As those of you who read the last post will know, this week it has been our seventh Wedding Anniversary, so I thought you might bear just a little more blogging on the subject of marriage (it is in the subtitle after all). This year my Mum gave us the most marvellous present – a bedspread she had handmade for us, using fabric left over from making my wedding dress and the dresses of my six bridesmaids – so, seven colours in all. Here is the bedspread, installed and looking very splendid!
However, as most of you reading this won’t actually have been at the wedding since I didn’t even know many of you back then, I thought I’d fill in just a little background for you. What follows is an edited extract from an article I wrote for our wedding brochure.
“Oh, how marvellous, a rainbow wedding!” exclaimed one of the guests when I told her what my wedding colour scheme was going to be. Indeed, the colours you see before you are the colours of the rainbow (as close as I could get them in readily available fabrics and ribbons), but my reasons for choosing these colours go beyond simply wishing to create a joyful and flamboyant effect with lots of bridesmaids!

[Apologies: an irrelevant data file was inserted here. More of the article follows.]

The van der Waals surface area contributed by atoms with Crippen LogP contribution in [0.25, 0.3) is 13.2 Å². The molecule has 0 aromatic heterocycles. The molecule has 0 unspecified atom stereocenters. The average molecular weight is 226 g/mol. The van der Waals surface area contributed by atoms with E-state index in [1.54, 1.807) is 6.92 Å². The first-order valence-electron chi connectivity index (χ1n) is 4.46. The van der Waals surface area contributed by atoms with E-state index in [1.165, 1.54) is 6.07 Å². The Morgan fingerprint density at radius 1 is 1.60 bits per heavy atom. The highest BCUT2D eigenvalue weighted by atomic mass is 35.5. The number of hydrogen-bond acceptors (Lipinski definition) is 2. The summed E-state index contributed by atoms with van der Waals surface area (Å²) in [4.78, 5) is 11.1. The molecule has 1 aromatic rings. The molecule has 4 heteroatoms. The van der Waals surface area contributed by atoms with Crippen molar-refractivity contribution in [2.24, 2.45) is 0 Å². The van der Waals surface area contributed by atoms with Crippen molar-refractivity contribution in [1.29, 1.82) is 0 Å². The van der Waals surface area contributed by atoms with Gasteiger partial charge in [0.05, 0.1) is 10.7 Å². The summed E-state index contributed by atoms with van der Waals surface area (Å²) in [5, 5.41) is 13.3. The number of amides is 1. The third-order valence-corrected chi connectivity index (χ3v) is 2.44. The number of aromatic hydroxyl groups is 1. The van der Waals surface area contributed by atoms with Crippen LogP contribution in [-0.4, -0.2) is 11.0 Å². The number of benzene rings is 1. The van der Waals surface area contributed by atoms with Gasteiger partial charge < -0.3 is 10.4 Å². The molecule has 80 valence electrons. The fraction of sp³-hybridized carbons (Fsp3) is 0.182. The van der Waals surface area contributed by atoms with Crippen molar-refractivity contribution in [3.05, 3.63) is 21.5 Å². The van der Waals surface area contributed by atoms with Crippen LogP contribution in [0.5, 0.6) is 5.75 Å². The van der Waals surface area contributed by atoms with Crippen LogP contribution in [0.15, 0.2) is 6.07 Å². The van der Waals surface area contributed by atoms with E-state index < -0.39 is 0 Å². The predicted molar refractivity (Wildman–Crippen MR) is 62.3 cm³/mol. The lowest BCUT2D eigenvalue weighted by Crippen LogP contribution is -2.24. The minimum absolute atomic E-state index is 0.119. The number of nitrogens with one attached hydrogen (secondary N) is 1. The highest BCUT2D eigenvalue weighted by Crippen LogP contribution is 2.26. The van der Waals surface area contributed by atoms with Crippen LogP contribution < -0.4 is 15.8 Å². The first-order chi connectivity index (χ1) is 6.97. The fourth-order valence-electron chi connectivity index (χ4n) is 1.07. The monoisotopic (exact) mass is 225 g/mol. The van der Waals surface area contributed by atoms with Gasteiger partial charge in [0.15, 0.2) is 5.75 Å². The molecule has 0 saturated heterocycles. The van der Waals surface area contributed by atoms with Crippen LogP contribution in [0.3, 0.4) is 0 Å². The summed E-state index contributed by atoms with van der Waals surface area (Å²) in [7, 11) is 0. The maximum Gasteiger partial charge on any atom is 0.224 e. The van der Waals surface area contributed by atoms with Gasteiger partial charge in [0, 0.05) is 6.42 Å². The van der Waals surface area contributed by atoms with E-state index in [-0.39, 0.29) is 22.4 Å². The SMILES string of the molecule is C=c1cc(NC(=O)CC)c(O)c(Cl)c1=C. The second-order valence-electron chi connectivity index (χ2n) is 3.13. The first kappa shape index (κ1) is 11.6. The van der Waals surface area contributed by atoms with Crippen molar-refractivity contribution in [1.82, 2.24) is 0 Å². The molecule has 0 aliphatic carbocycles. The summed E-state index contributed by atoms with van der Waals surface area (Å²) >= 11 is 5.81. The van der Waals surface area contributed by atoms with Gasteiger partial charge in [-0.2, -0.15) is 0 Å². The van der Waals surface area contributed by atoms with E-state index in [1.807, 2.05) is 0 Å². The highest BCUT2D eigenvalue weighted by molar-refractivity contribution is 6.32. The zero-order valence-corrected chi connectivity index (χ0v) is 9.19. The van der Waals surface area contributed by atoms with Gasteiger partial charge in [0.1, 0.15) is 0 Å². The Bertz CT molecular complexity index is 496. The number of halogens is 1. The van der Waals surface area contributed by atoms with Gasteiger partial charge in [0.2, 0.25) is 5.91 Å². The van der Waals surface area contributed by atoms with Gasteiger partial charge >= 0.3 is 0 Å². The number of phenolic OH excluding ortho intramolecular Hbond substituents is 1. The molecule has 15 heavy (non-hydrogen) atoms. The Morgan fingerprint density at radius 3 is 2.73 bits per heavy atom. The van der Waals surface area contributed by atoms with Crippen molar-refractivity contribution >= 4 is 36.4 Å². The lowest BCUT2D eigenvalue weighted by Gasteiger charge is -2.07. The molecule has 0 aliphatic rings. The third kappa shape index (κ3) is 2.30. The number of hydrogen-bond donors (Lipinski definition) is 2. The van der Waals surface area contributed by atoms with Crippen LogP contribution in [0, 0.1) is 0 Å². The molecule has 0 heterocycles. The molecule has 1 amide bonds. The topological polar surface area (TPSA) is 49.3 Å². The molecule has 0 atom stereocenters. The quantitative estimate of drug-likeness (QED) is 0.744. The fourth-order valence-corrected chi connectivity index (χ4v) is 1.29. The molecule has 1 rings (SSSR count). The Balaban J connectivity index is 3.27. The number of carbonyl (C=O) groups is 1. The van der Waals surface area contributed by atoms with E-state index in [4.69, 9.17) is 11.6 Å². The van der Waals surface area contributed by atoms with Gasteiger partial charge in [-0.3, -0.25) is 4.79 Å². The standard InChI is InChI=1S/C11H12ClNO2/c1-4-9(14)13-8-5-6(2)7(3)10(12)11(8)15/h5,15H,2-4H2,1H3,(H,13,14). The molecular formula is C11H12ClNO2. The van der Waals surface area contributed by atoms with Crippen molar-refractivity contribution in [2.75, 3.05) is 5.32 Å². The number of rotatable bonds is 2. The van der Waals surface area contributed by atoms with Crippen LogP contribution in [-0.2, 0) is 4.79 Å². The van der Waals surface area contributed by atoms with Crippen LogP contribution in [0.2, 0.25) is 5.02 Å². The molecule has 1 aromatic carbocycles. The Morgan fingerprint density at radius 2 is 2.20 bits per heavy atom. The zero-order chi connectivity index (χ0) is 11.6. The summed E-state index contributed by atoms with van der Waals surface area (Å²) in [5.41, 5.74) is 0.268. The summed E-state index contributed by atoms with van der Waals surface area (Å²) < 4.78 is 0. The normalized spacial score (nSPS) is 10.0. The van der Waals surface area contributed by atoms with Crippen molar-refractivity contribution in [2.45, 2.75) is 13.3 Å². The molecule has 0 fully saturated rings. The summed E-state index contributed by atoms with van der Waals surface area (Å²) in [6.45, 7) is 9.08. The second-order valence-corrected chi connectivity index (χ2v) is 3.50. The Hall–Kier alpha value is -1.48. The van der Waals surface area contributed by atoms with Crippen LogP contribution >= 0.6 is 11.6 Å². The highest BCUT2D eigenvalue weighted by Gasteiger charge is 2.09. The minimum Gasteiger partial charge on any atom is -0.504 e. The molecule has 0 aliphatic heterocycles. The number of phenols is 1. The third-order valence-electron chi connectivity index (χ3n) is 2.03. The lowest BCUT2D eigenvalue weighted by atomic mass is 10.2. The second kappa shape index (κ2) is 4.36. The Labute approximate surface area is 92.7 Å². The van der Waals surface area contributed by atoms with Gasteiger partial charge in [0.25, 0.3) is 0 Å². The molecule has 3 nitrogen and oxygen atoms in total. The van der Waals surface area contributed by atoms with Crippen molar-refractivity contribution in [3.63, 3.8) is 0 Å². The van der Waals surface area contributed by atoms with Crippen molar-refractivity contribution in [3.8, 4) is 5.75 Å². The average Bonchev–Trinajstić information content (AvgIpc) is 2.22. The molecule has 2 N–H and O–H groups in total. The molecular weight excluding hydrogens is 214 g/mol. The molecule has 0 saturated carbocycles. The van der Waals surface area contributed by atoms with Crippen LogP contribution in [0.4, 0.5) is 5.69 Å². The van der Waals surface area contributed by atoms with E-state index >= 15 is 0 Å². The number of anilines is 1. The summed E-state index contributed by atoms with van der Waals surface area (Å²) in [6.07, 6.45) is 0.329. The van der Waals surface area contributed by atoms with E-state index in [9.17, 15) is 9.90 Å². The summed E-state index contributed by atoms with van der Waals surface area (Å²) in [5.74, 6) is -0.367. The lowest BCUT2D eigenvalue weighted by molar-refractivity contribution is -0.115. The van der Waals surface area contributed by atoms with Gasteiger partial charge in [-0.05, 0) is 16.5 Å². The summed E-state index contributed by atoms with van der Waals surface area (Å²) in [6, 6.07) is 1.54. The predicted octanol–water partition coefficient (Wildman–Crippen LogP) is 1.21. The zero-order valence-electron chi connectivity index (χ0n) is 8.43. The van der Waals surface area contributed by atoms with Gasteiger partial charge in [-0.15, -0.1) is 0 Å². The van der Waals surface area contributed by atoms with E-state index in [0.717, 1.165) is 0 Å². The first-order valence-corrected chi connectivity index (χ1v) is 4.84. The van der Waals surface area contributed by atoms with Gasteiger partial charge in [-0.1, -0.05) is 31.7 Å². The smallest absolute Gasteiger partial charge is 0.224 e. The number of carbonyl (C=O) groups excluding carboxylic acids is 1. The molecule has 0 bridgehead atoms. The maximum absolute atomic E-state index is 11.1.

First, red is not the traditional colour for a wedding dress. However, I have never even considered getting married wearing white (or ivory or cream or magnolia etc). Those of you who know me well know that I have always loved red, that I feel comfortable wearing red, and that red is the typical ‘Me’ colour. Furthermore, a red dress is infinitely more practical than a white one – it will cope with beer, red wine and general grubbiness much better and, once the train and sleeves are removed, will be a super concert dress and ball gown for many years to come.
Red is also the colour of the ruby in my engagement ring. Just as I was always going to have a red wedding dress, so I was also going to have a ruby engagement ring (the ruby in this case is flanked by two diamonds). Ruby is also my birthstone.
Furthermore, I have always loved the different colours of the spectrum (the rainbow) and spent many hours as a child colouring in rainbow patterns and making ‘whizzers’. Whizzers were discs of card, divided up like a pie, with each slice coloured in a different colour of the rainbow. When they were spun very fast on a piece of string, they looked (almost) white. Amazing!!!
The mystery of how whizzers worked was solved when I did O-level physics. I learnt how a glass prism splits white light into its constituent colours (in just the same way as rain splits up sunlight to make a rainbow). The different colours that make up white light are refracted (bent) to different extents as they pass from air to glass (or air to water). Incidentally, if you ever need to know which end of the spectrum is refracted most on passing from one medium to another, remember: ‘red refracts rubbish’ and ‘blue bends best’!
So my second reason for the colour scheme comes from my interest in the colours of the spectrum. Although my dress is red, my bridesmaids are wearing the other colours of the rainbow. If we could be made into a ‘whizzer’ we would indeed create traditional wedding white!